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Sexual fluidity in the new millennium

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sexual fluidity

Sexual fluidity in the new millennium

sexual fluidity

Where do you rate on the scale of sexual fluidity? Also known as elastic sexuality, sexual fluidity is based on Alfred Kinsey’s Kinsey Scale which he created in 1948. This scale rates homosexual or lesbian tendencies of men and women, which could be measured from zero to six.

Since then, the spotlight now on sexual fluidity is about people finding that the line between sexes isn’t as solid as they thought.

The range of sexual fluidity

According to the Wall Street Journal: “Sexual fluidity is the degree to which our sexual preferences can change over time. The more sexually fluid person will have sexual responses that shift, often depending on their situation or environment. They have an inherent sexual orientation, but still might find themselves responding to new, unexpected people or situations, either within or outside their orientation.”

More importantly, sexual fluidity is gaining prominence in a post-gay era as more people become more candid and accepting of the idea that gender could become irrelevant. Note that this shouldn’t be confused with bisexuality, i.e. where being bisexual is considered a sexual orientation label.

It also helps that celebrities like Miley Cyrus, Lily-Rose Depp, and Kristen Stewart identify themselves as sexually fluid. In a recent interview with Nylon Magazine, Stewart said, “I think in three or four years, there are going to be a whole lot more people who don’t think it’s necessary to figure out if you’re gay or straight. It’s like, just do your thing.”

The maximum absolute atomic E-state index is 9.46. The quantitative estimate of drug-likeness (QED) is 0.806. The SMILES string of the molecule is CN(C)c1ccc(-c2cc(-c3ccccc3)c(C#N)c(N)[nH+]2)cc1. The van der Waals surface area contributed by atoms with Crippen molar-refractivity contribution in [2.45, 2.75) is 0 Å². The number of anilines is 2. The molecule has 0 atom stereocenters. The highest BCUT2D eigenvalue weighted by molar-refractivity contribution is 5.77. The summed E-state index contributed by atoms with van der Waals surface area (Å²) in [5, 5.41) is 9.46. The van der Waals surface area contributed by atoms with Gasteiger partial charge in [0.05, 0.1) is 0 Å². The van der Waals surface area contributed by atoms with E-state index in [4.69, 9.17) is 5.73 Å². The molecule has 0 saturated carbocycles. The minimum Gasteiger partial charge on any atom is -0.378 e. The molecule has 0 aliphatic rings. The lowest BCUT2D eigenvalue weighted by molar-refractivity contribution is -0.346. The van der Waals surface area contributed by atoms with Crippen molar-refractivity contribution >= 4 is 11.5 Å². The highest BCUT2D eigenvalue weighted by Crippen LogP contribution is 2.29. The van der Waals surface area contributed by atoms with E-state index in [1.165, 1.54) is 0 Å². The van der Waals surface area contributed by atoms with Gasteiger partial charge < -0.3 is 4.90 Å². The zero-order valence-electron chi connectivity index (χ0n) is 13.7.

Elasticity in sexual fluidity

But while sexual fluidity applies to both man and woman, the pattern seen in the last few decades is that there is more elasticity in the sexuality of women.

Psychologists, such as lead researcher Dr Elizabeth McClintock from the University of Notre Dame, Indiana, believe that, depending on favourable options, women are more flexible in choosing their partners.

Men, on the other hand, have a more concrete preference for partners. There is less tendency for men to fall for both sexes.

According to their research, one big factor is that women follow their emotions when choosing their partner. Because of this, the personality of the person will weigh more than the person’s gender when women are selecting for a relationship.

In conclusion, if we were to follow the Kinsey Scale of Sexual Behaviour, zero would mean exclusively heterosexual while six would mean exclusively lesbian. In between, there would be a wide range of people with varying sexually fluidity.

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